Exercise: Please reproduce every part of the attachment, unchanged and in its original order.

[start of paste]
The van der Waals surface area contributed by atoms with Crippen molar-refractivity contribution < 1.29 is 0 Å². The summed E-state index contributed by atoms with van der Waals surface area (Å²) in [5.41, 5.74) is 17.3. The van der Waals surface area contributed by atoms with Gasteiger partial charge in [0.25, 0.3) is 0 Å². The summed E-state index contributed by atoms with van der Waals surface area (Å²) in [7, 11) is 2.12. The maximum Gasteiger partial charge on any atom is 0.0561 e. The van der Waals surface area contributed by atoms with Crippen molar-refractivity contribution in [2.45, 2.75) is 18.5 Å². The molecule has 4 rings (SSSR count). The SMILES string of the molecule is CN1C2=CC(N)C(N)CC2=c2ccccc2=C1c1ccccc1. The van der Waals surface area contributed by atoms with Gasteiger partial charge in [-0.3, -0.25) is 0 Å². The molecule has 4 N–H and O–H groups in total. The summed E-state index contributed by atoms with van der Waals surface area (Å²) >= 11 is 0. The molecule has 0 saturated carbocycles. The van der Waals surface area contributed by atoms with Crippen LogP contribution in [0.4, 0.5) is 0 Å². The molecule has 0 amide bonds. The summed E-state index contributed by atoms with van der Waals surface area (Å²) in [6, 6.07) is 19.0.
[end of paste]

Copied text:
The van der Waals surface area contributed by atoms with Crippen molar-refractivity contribution < 1.29 is 0 Å². The summed E-state index contributed by atoms with van der Waals surface area (Å²) in [5.41, 5.74) is 17.3. The van der Waals surface area contributed by atoms with Gasteiger partial charge in [0.25, 0.3) is 0 Å². The summed E-state index contributed by atoms with van der Waals surface area (Å²) in [7, 11) is 2.12. The maximum Gasteiger partial charge on any atom is 0.0561 e. The van der Waals surface area contributed by atoms with Crippen molar-refractivity contribution in [2.45, 2.75) is 18.5 Å². The molecule has 4 rings (SSSR count). The SMILES string of the molecule is CN1C2=CC(N)C(N)CC2=c2ccccc2=C1c1ccccc1. The van der Waals surface area contributed by atoms with Gasteiger partial charge in [-0.3, -0.25) is 0 Å². The molecule has 4 N–H and O–H groups in total. The summed E-state index contributed by atoms with van der Waals surface area (Å²) >= 11 is 0. The molecule has 0 saturated carbocycles. The van der Waals surface area contributed by atoms with Crippen LogP contribution in [0.4, 0.5) is 0 Å². The molecule has 0 amide bonds. The summed E-state index contributed by atoms with van der Waals surface area (Å²) in [6, 6.07) is 19.0.